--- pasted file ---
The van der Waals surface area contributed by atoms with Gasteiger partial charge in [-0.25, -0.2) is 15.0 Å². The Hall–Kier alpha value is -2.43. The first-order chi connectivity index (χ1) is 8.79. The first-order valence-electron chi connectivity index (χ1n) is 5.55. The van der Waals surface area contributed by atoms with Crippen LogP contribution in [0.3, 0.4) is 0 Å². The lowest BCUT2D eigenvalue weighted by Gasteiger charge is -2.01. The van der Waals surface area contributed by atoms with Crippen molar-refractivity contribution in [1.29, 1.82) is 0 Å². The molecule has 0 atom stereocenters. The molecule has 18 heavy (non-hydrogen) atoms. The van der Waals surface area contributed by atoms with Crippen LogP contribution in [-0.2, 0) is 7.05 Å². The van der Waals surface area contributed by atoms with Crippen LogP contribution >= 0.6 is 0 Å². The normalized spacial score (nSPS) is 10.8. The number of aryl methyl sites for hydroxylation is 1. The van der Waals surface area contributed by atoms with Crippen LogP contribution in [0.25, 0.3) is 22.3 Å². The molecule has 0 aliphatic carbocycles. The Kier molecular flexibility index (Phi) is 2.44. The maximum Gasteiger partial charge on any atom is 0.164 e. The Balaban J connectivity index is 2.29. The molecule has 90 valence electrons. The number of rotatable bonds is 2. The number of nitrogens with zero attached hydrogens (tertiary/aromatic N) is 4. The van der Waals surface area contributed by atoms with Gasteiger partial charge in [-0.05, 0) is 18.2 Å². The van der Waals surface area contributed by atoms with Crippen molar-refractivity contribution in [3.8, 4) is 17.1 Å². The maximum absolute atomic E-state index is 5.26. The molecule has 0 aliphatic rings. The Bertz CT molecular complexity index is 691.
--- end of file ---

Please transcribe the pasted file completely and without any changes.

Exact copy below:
The van der Waals surface area contributed by atoms with Gasteiger partial charge in [-0.25, -0.2) is 15.0 Å². The Hall–Kier alpha value is -2.43. The first-order chi connectivity index (χ1) is 8.79. The first-order valence-electron chi connectivity index (χ1n) is 5.55. The van der Waals surface area contributed by atoms with Crippen LogP contribution in [0.3, 0.4) is 0 Å². The lowest BCUT2D eigenvalue weighted by Gasteiger charge is -2.01. The van der Waals surface area contributed by atoms with Crippen molar-refractivity contribution in [1.29, 1.82) is 0 Å². The molecule has 0 atom stereocenters. The molecule has 18 heavy (non-hydrogen) atoms. The van der Waals surface area contributed by atoms with Crippen LogP contribution in [-0.2, 0) is 7.05 Å². The van der Waals surface area contributed by atoms with Crippen LogP contribution >= 0.6 is 0 Å². The normalized spacial score (nSPS) is 10.8. The number of aryl methyl sites for hydroxylation is 1. The van der Waals surface area contributed by atoms with Crippen LogP contribution in [0.25, 0.3) is 22.3 Å². The molecule has 0 aliphatic carbocycles. The Kier molecular flexibility index (Phi) is 2.44. The maximum Gasteiger partial charge on any atom is 0.164 e. The Balaban J connectivity index is 2.29. The molecule has 90 valence electrons. The number of rotatable bonds is 2. The number of nitrogens with zero attached hydrogens (tertiary/aromatic N) is 4. The van der Waals surface area contributed by atoms with Gasteiger partial charge in [-0.05, 0) is 18.2 Å². The van der Waals surface area contributed by atoms with Crippen molar-refractivity contribution in [3.8, 4) is 17.1 Å². The maximum absolute atomic E-state index is 5.26. The molecule has 0 aliphatic rings. The Bertz CT molecular complexity index is 691.